The radicals now come from a generation that had nothing to do with the wars in ’67 and ’73. This generation wasn’t even alive then. If it were me, and a foreign country had illegally occupied my homeland for more than 30 years, and for something that I had nothing to do with, I might just be a wee bit upset too. And forgive me, but I would not spend my time figuring out how to pat the occupier on the back whe it left. I might instead want to figure out how to get a little payback.

30 years from now, when the current generation of radicals mellows, hopefully Israel will have the same kind of relationship it has with Jordan or Egypt. Tense, but peaceful. And in the meantime, Israel is simply suffering the consequences of its occupation. It will of course hit back harder. And no one will of course mourn the civilians killed in the process, with the exception of the Palestinians, of course.
 
Written By: mkultra
URL: http://
I might instead want to figure out how to get a little payback.

Given that you’re a fucking idiot, that doesn’t surprise me in the least.

 
Written By: Mark A. Flacy
URL: http://
islamapologist:
Let’s see - Israel illegally occupies territory for 30 plus years, colonizes some of it, creates an apartheid like system in the rest of it, and then feigns wonder regarding why there is no moderate civil authority to clamp down on the extremists.
Let’s see - Jordyptian expats, unwelcome in ANY Arab nation, camp in Gaza for 30+ years, without ever forming a working democracy or even any civil order more advanced than that of Geronimo’s Apaches, then for no apparent reason suddenly gains a huge hunk of real estate. Do they take advantage of this to establish agriculture and industry and commerce, let alone any of the institutions of civil society? No. Are they, then, savages? Apparently.
Look, you have a whole generation that lived under the boot of Israeli occupation and oppression. Americans simply cannot understand the hatred this kind of occupation can engender.
If you understand (and clearly empathize with) that kind of hatred, and if you are an American, then your statement is false.
They couldn’t vote, they couldn’t travel freely, they were effectively second class citizens or worst. Is it any wonder a moderate, effective Vichy-type governement didn’t fully form?
An effective Vichy-type government, following the effective Vichy-type model, COULD have been imposed on them by any of their three neighbors, at bayonet-point, but somehow I don’t think that would really satisfy your complaint.
The radicals now come from a generation that had nothing to do with the wars in ’67 and ’73. This generation wasn’t even alive then. If it were me, and a foreign country had illegally occupied my homeland for more than 30 years, and for something that I had nothing to do with, I might just be a wee bit upset too. And forgive me, but I would not spend my time figuring out how to pat the occupier on the back whe it left. I might instead want to figure out how to get a little payback.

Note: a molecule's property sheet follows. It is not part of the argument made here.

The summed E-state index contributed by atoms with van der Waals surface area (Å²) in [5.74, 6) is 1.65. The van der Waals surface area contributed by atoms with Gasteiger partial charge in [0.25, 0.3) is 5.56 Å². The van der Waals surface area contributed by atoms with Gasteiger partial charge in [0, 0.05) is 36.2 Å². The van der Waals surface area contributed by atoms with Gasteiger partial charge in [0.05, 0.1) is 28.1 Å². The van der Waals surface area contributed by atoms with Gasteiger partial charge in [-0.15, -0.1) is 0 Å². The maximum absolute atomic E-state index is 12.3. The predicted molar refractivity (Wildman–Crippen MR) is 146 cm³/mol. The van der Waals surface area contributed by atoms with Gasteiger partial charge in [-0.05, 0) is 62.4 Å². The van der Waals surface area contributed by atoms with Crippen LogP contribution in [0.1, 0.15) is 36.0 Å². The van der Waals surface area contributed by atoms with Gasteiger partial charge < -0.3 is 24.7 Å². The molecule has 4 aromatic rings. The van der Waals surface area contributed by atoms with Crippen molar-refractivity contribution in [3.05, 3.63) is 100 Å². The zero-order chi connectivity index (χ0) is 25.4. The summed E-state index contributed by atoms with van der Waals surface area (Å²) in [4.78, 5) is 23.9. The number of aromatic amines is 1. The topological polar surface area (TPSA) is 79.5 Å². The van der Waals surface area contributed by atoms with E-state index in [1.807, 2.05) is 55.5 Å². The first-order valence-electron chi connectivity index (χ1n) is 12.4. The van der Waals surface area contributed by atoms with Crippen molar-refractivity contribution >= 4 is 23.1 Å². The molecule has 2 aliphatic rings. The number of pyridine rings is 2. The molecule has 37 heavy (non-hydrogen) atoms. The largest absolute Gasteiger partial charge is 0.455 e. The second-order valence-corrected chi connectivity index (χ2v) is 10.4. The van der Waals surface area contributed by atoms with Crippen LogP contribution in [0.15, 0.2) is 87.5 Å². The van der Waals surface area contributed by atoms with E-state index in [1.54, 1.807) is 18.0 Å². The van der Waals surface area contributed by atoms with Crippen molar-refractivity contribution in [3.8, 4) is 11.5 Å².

Of course you would. Given that you have the same infantile priorities as the "Palestinian" "leadership," you would OF COURSE not bother about organizing a civil society, laying out roads, making use of available greenhouse resources, setting up voter precincts, fire departments, or public clinics, nnnnnnnnooooooooooo, you would OF COURSE instead keep looking for new opportunities to murder Israeli civilians.
30 years from now, when the current generation of radicals mellows, hopefully Israel will have the same kind of relationship it has with Jordan or Egypt.
Give me a reason to expect these assholes to "mellow."
 
Written By: Stoop Davy Dave
URL: http://
Note to MKultra programming team: Malfunctioning Kafka has an opinion on everything and it just happens to be the liberal agenda talking point line. Now, it could be that MK is just a typical liberal air head who takes her opinions straight from the NYT and therefore anything that has been in the NYT is fair game. We see a lot of that in the liberal cocoon. If that is your goal, I’m buying it 100%. On the other hand, if your goal is to make us believe that MK is a thinking person (of any persuasion) you must build in just a little deviation from the party line in order to make her credible. Yeah, the occasional off-the-cuff remark intended to make her one of the boys is good, but the folks on this site are just a step too quick to buy that as a proof. How about this: MK could say something like "That McCain; I am not sure I agree with everything he does." That phrase shouldn’t conflict with any of the DNC and far left wacko talking points you have programmed in and would go a long way toward making her real.
 
Written By: Robert Fulton
URL: http://
Sorry McQ, can’t agree with you on this one.